An Outspoken Journalist’s Call to Action

Keynote speaker Lindy West shares the importance of opinion and truth in storytelling

I’ve been told my opinions are irrelevant in journalistic writing, and people only want to hear the facts. I’ve been told this was the way to become successful. I’ve been told a loud and opinionated woman is just bossy and whiny. That was until I heard Lindy West speak.

At the Mayborn Literary Nonfiction Conference, West gave a keynote that left people speechless. Her political discussions divided the room and caused many to feel uncomfortable. Here are a collection of her quotes that left me thinking about the impact that storytelling really has.

“When we don’t hear people’s stories, our collective reality becomes warped.”

West conveyed power through her words. I learned that words have the power to educate and change minds. They can affect someone’s political views or personal bias. After hearing Lindy West, I was completely inspired. Never before had I heard a journalist, especially a female journalist, speak so expressively.

“You can’t fight for something you can’t say out loud.”

Being a journalist means using your influence and outreach to voice your opinions. West showed that it’s important to fight for your beliefs. She did so by discussing her own stance and personal experience with abortion. Knowing she would be faced with criticism, she made the conscious decision to still bring up such controversy. West was confident enough to stand before a large audience in a conservative area and still strongly voice her support for abortion. I saw a courageous woman who was determined to spread her truth.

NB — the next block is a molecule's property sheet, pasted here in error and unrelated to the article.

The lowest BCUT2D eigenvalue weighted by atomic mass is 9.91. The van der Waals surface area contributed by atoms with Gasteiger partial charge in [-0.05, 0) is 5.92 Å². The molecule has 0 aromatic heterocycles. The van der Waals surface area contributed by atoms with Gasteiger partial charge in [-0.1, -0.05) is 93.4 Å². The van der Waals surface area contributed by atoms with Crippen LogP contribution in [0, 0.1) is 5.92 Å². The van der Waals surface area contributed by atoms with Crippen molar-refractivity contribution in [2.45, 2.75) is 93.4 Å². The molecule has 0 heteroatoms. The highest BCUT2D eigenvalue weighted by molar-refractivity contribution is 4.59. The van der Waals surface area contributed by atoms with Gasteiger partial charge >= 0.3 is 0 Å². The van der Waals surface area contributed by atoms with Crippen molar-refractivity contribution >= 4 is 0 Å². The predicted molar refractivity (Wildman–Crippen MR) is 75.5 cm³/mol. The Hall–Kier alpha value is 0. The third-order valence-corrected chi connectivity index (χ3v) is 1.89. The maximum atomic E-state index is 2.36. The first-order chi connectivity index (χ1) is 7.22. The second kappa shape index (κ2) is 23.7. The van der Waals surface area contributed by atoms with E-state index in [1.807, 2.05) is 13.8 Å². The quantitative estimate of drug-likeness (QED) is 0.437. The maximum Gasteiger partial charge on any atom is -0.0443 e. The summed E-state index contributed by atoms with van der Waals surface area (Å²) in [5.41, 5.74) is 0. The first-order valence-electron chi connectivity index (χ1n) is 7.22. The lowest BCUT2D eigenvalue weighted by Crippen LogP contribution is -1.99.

“We can choose to say yes to the truth and protect the truth-tellers.”

West additionally acknowledged how writing should be honest and adds that “dishonesty is toxic.” Storytelling isn’t all fairy tales and fiction. Most of it is actually sharing true stories and expanding movements. Movements such as #MeToo that has brought people together to support survivors and end sexual violence.

“Storytelling matters because once we’ve declared ourselves, there’s no going back.”

In a time where people are full of ignorance and hatred, stories can be our most useful weapon in killing this hatred. The current “Trump Era” has given light to how many people are hateful and have prejudices towards minority groups such as the LGBTQ community and immigrants.

The truth is revealed through stories. It sets the record straight on what people are really like rather than relying on other existing preconceptions. Personal experiences and narratives have a greater lasting impact that can break down stereotypes that were present for years before.

Listening to Lindy West has fueled my love for journalism and given me a new perspective on exactly how important it is for our world to have strong, determined storytellers.

Women in Journalism

We met with multiple women to ask about their experiences with sexism in the workplace as a female journalist.

We met with multiple women to ask about their experiences with sexism in the workplace as a female journalist.

 

By: Kennedy McGilvery, Maddie Cargile, Sarah Hendartono

Silencing student voice

A commentary by Neha Madhira

How censorship proves administrators care more about school image than quality journalism

“When you censor blatantly, lies are just as valid as the truth.” – Lindy West

The New York Times opinion writer Lindy West was the keynote speaker at the Literary Lights Dinner, and there were around 300 people in the room. As she spoke about topics such as Donald Trump, abortion, sexual assault and the importance of speaking up, everyone fell silent, eyes widened and it was clear the room was divided. Occasionally, there would be applause from people including myself who were empowered by her, but as soon as she spoke about censorship, tears welled up in my eyes. All I could think about was the censorship at my school and the firing of my adviser.

I was Assistant Editor of our online newspaper last year and our new principal John M. Burdett censored our stories, banned editorials and fired our adviser, Lori Oglesbee.

Since Hazelwood gives administrators the power to silence us, I set up meetings with Burdett to reason with him and our editorial board sent a letter to him, the superintendent and the school board. In the last meeting I had with him and my father, I created a document for him with the help of Journalism Education Association’s Scholastic Press Rights Director Lori Keekley and Student Press Law Center Legal Consultant Mike Hiestand, but there were still no changes to the policy.